By Tynan Stewart
JEFFERSON CITY — Prisoners in Missouri with mental health issues are caught in a vicious cycle.
That’s according to Steve Allen, a policy advisor for The Council of State Governments Justice Center.
Allen said Missouri’s criminal justice system focuses mainly on mental health treatments that are provided to people behind bars. This trend is especially prominent among female prisoners: 45 percent of women who were put in prison in fiscal year 2016 were sentenced to prison for the purpose of treatment, according to Missouri Department of Corrections data.
But there’s a lack of support outside the prison, Allen said. This leads to people failing supervised probation and going back to prison.
This data was presented to the Missouri State Justice Reinvestment Task Force Wednesday afternoon. The task force was created by Gov. Eric Greitens to provide policy recommendations for reducing violent crime, incarceration and recidivism rates in Missouri.
Since July, the task force has been working with The Council of State Governments Justice Center, a nonpartisan organization that advises state governments on public policy.
Wednesday’s meeting was the last of five such sessions. After hearing Allen’s report on the behavioral health of prisoners, the task force reviewed policy recommendations from the Justice Center based on their past five months of research. They then voted to pass along all the policies to the governor as written.
Policy highlights include:
- Creating a grant program to fund specific, evidence-based policing programs at a local level
- Creating statutory guidelines on the handling of sexual assault evidence “kits”
- Making it easier for crime victims to receive compensation and support
- Improving access to community-based behavioral health care for recently released prisoners
- Streamlining the parole assessment process
- Developing parole guidelines that account for key factors that determine whether an individual is ready to re-enter society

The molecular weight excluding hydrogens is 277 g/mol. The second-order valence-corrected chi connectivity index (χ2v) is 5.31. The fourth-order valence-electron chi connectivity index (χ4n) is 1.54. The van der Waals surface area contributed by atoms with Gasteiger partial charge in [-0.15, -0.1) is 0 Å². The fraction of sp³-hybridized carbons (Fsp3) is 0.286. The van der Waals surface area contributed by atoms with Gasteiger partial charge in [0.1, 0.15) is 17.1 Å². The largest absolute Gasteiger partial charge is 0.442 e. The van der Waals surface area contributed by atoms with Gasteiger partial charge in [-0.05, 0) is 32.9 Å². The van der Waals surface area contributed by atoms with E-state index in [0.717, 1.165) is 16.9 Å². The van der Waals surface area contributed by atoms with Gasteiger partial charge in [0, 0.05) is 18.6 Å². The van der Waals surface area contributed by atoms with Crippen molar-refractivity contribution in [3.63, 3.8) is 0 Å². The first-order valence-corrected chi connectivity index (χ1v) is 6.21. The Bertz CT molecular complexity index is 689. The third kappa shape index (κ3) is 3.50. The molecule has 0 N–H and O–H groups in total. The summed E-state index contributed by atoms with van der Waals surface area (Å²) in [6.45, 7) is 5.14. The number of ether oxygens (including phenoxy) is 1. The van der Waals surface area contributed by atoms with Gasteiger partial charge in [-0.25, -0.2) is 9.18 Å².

- Upgrade the Missouri Department of Corrections’ IT systems
- According to the Justice Center’s data, Missouri’s incarceration rate has increased in recent years and is well over the national average. Between 2010 and 2015, Missouri’s incarceration rate increased by 4 percent and was the eighth highest in the nation in 2015.
Andy Barbee, director of research for the Justice Center, called this an “unsustainable trajectory for Missouri.”
“If nothing else changes about the way you do business, this is the prison overcrowding crunch that the state is going to be looking at,” he said.
Barbee described the other options for dealing with this prison population boom, apart from their policy suggestions.
One was to spend money on new prisons. Barbee estimated that it would cost $350 million to build two prisons and $54 million dollars a year to operate them. He also said there may be some truth to the objection that Missouri won’t want to pay for that.
An alternative to that was what his home state of Texas did, Barbee said. To avoid building new prisons, “they kept taking reactionary, short-sighted actions to dump people out of the prisons as fast as they could,” he said.
Missouri tried to reduce its prison and parole populations back in 2011, according to the Justice Center. While the number of people on parole has decreased by 20 percent since 2010, Missouri’s prison population has continued to increase.